Auntie and aunty – which is correct?
The short answer is: they both are! Auntie and aunty are informal terms used to describe a person’s aunt, and both spellings are acceptable in everyday language. Our dictionary entry for these words has an informal label: this shows that a word is mainly used in in casual conversation or writing, with friends or people you are familiar with. Outside of the most formal and official contexts, however, both auntie and aunty are perfectly acceptable ways to refer to your aunt.
In our dictionary entry, we give auntie as the main headword, with aunty given as a variant. This is mainly because – though both are considered correct – auntie is by far the more common spelling. The Oxford English Corpus – the 2.5 billion-word database we use to research the English language – shows that auntie is more than twice as common as aunty, with 72% of examples using the -ie spelling, opposed to only 28% for the -y ending.
If auntie is so much more common, therefore, should it not be considered the ‘correct’ spelling, and aunty condemned as an error? Though it may be less popular now, aunty dates back at least as far as auntie, and is possibly even the older spelling, with examples found as far back as the early 18th century. Both forms seem to have originated in Scots use, with some of the earliest evidence for them found in Scottish songs, and in the work of the poet Allan Ramsey (1684-1758).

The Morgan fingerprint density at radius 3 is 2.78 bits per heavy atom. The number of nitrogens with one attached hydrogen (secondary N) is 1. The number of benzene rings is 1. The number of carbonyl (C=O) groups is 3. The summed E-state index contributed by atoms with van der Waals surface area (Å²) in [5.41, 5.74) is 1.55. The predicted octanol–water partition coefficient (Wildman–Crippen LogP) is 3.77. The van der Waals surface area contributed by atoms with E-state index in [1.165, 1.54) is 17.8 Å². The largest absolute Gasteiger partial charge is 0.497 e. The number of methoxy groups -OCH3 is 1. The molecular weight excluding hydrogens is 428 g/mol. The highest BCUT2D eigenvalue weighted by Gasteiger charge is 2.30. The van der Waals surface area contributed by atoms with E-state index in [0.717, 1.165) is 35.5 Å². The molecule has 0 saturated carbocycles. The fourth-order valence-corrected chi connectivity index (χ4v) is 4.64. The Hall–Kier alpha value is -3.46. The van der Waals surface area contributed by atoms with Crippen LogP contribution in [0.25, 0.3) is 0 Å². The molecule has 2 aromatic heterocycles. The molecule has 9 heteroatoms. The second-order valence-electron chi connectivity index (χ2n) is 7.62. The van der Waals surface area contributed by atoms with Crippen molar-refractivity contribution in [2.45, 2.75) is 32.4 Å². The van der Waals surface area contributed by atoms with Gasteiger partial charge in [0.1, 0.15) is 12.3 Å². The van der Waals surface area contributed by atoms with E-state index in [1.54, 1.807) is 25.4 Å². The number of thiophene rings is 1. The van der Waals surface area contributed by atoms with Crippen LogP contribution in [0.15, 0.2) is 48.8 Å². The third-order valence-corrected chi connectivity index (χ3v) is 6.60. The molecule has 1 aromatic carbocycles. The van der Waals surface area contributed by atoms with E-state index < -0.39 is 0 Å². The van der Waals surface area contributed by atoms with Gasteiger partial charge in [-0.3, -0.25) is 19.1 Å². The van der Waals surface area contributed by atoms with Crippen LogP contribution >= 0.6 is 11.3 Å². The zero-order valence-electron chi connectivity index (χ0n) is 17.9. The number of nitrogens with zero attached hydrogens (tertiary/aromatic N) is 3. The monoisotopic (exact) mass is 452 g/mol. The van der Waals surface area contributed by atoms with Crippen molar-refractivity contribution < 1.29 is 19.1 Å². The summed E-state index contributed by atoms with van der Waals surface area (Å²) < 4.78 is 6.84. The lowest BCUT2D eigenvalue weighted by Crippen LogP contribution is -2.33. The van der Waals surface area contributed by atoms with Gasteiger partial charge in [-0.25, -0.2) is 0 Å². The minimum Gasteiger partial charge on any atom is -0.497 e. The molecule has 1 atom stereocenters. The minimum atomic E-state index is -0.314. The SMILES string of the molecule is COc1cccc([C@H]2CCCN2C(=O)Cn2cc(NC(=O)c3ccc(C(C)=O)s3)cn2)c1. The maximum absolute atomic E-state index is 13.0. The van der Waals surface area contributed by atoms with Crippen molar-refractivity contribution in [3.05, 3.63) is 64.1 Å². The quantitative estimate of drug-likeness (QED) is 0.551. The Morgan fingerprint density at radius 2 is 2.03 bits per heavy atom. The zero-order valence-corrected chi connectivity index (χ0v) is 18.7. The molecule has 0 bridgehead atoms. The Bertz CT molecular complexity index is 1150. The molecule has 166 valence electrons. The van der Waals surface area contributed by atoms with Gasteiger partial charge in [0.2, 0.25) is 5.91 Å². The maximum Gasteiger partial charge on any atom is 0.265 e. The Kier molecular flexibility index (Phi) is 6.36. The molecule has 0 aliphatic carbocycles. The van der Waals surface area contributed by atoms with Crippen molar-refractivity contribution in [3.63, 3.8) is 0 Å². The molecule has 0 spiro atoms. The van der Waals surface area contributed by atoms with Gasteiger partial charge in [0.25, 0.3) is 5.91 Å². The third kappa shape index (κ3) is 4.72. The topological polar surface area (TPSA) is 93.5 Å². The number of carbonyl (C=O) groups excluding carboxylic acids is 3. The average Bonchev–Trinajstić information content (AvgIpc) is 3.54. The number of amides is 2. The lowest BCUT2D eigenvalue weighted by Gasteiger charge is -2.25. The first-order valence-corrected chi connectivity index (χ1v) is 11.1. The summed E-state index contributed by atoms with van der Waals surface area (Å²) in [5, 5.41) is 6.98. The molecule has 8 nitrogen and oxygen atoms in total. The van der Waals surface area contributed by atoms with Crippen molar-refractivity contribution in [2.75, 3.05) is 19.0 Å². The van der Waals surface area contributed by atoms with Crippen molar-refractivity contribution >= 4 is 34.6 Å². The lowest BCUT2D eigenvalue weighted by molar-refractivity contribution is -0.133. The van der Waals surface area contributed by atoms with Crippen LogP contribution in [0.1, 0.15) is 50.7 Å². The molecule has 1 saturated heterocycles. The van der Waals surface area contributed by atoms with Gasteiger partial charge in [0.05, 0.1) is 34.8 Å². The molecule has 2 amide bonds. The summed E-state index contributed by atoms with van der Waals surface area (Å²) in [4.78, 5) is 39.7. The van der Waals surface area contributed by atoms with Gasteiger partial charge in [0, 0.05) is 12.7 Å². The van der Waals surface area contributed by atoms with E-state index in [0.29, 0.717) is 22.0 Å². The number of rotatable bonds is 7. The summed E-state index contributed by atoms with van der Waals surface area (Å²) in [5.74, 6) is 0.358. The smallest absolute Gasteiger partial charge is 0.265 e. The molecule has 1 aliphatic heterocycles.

The Scots origin of auntie/aunty is unsurprising, as the use of the -y and –ie suffixes to create familiar, informal terms and pet names also originated in Scots, before being adopted into wider English usage. Both endings are considered equally acceptable: one is no more ‘correct’ than the other. There are many words in English that use both -ie and -y spellings like this, such as baddie/baddy, foodie/foody, cardie/cardy, kiddie/kiddy, meanie/meany, and even one of the 21st century’s most famous new words, selfie, which is usually spelled with an –ie ending, but which is also occasionally seen as selfy (though this is even less common than aunty, representing well under 1% of the examples on our Corpus).
The way you spell auntie/aunty may also depend on where you are in the world. As the table below shows, the preferred spelling differs greatly across the English-speaking world.
|East Asian English||84%||16%|
|South African English||71%||29%|
In the US, East Asia, Great Britain, and Canada, auntie is by far the preferred form, with over 80% of examples using this spelling. However, in Australia, New Zealand, and India, the opposite is true, with a marked preference for aunty. Which spelling do you prefer, and does this tally with the trends shown above?